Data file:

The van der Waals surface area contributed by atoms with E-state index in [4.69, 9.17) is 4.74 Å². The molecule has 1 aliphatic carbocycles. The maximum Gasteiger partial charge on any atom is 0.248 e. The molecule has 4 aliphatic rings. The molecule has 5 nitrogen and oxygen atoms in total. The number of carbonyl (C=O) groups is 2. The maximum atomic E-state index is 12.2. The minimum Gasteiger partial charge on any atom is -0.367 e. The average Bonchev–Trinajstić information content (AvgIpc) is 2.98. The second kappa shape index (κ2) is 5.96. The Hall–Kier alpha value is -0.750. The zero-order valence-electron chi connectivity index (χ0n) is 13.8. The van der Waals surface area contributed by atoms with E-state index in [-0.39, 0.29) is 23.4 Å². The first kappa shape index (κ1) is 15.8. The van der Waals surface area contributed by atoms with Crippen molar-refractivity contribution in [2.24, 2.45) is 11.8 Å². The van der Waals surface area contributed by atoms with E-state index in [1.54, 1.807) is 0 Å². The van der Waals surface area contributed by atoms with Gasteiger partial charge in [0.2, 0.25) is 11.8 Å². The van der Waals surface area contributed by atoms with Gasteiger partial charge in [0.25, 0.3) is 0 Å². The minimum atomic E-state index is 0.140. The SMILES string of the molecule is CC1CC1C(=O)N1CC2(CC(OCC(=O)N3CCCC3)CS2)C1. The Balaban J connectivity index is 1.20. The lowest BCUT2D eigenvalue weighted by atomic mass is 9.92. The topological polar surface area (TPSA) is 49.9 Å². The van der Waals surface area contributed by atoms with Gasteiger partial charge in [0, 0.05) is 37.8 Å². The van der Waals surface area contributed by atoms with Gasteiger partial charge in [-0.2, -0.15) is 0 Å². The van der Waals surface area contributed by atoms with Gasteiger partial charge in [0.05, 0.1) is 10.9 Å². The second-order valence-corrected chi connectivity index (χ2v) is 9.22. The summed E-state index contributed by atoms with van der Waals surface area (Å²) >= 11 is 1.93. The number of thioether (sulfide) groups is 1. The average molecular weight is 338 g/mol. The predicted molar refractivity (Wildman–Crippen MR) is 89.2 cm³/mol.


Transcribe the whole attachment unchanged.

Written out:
The van der Waals surface area contributed by atoms with E-state index in [4.69, 9.17) is 4.74 Å². The molecule has 1 aliphatic carbocycles. The maximum Gasteiger partial charge on any atom is 0.248 e. The molecule has 4 aliphatic rings. The molecule has 5 nitrogen and oxygen atoms in total. The number of carbonyl (C=O) groups is 2. The maximum atomic E-state index is 12.2. The minimum Gasteiger partial charge on any atom is -0.367 e. The average Bonchev–Trinajstić information content (AvgIpc) is 2.98. The second kappa shape index (κ2) is 5.96. The Hall–Kier alpha value is -0.750. The zero-order valence-electron chi connectivity index (χ0n) is 13.8. The van der Waals surface area contributed by atoms with E-state index in [-0.39, 0.29) is 23.4 Å². The first kappa shape index (κ1) is 15.8. The van der Waals surface area contributed by atoms with Crippen molar-refractivity contribution in [2.24, 2.45) is 11.8 Å². The van der Waals surface area contributed by atoms with E-state index in [1.54, 1.807) is 0 Å². The van der Waals surface area contributed by atoms with Gasteiger partial charge in [0.2, 0.25) is 11.8 Å². The van der Waals surface area contributed by atoms with Gasteiger partial charge in [0.25, 0.3) is 0 Å². The minimum atomic E-state index is 0.140. The SMILES string of the molecule is CC1CC1C(=O)N1CC2(CC(OCC(=O)N3CCCC3)CS2)C1. The Balaban J connectivity index is 1.20. The lowest BCUT2D eigenvalue weighted by atomic mass is 9.92. The topological polar surface area (TPSA) is 49.9 Å². The van der Waals surface area contributed by atoms with Gasteiger partial charge in [0, 0.05) is 37.8 Å². The van der Waals surface area contributed by atoms with Gasteiger partial charge in [-0.2, -0.15) is 0 Å². The van der Waals surface area contributed by atoms with Gasteiger partial charge in [0.05, 0.1) is 10.9 Å². The second-order valence-corrected chi connectivity index (χ2v) is 9.22. The summed E-state index contributed by atoms with van der Waals surface area (Å²) >= 11 is 1.93. The number of thioether (sulfide) groups is 1. The average molecular weight is 338 g/mol. The predicted molar refractivity (Wildman–Crippen MR) is 89.2 cm³/mol.